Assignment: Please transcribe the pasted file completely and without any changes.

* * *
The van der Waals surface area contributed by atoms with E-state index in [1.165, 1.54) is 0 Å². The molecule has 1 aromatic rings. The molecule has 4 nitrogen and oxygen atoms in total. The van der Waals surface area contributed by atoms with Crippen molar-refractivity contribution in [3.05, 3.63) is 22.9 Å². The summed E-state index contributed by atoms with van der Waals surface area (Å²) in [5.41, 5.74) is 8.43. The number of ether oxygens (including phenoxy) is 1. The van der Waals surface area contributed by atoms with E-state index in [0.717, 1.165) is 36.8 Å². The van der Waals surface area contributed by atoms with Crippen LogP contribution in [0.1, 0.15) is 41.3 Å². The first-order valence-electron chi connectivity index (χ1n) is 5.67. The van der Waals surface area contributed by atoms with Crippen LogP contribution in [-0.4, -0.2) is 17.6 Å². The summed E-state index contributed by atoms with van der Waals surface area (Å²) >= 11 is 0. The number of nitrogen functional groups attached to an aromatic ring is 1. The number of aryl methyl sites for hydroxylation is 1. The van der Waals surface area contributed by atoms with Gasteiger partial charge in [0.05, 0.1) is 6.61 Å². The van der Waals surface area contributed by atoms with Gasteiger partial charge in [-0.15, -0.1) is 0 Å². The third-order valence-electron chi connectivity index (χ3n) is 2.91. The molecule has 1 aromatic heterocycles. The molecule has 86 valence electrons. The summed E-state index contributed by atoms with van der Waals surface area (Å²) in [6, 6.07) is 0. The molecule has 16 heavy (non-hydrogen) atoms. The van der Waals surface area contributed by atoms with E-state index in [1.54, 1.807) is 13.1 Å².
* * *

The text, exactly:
The van der Waals surface area contributed by atoms with E-state index in [1.165, 1.54) is 0 Å². The molecule has 1 aromatic rings. The molecule has 4 nitrogen and oxygen atoms in total. The van der Waals surface area contributed by atoms with Crippen molar-refractivity contribution in [3.05, 3.63) is 22.9 Å². The summed E-state index contributed by atoms with van der Waals surface area (Å²) in [5.41, 5.74) is 8.43. The number of ether oxygens (including phenoxy) is 1. The van der Waals surface area contributed by atoms with E-state index in [0.717, 1.165) is 36.8 Å². The van der Waals surface area contributed by atoms with Crippen LogP contribution in [0.1, 0.15) is 41.3 Å². The first-order valence-electron chi connectivity index (χ1n) is 5.67. The van der Waals surface area contributed by atoms with Crippen LogP contribution in [-0.4, -0.2) is 17.6 Å². The summed E-state index contributed by atoms with van der Waals surface area (Å²) >= 11 is 0. The number of nitrogen functional groups attached to an aromatic ring is 1. The number of aryl methyl sites for hydroxylation is 1. The van der Waals surface area contributed by atoms with Gasteiger partial charge in [0.05, 0.1) is 6.61 Å². The van der Waals surface area contributed by atoms with Gasteiger partial charge in [-0.15, -0.1) is 0 Å². The third-order valence-electron chi connectivity index (χ3n) is 2.91. The molecule has 1 aromatic heterocycles. The molecule has 86 valence electrons. The summed E-state index contributed by atoms with van der Waals surface area (Å²) in [6, 6.07) is 0. The molecule has 16 heavy (non-hydrogen) atoms. The van der Waals surface area contributed by atoms with E-state index in [1.54, 1.807) is 13.1 Å².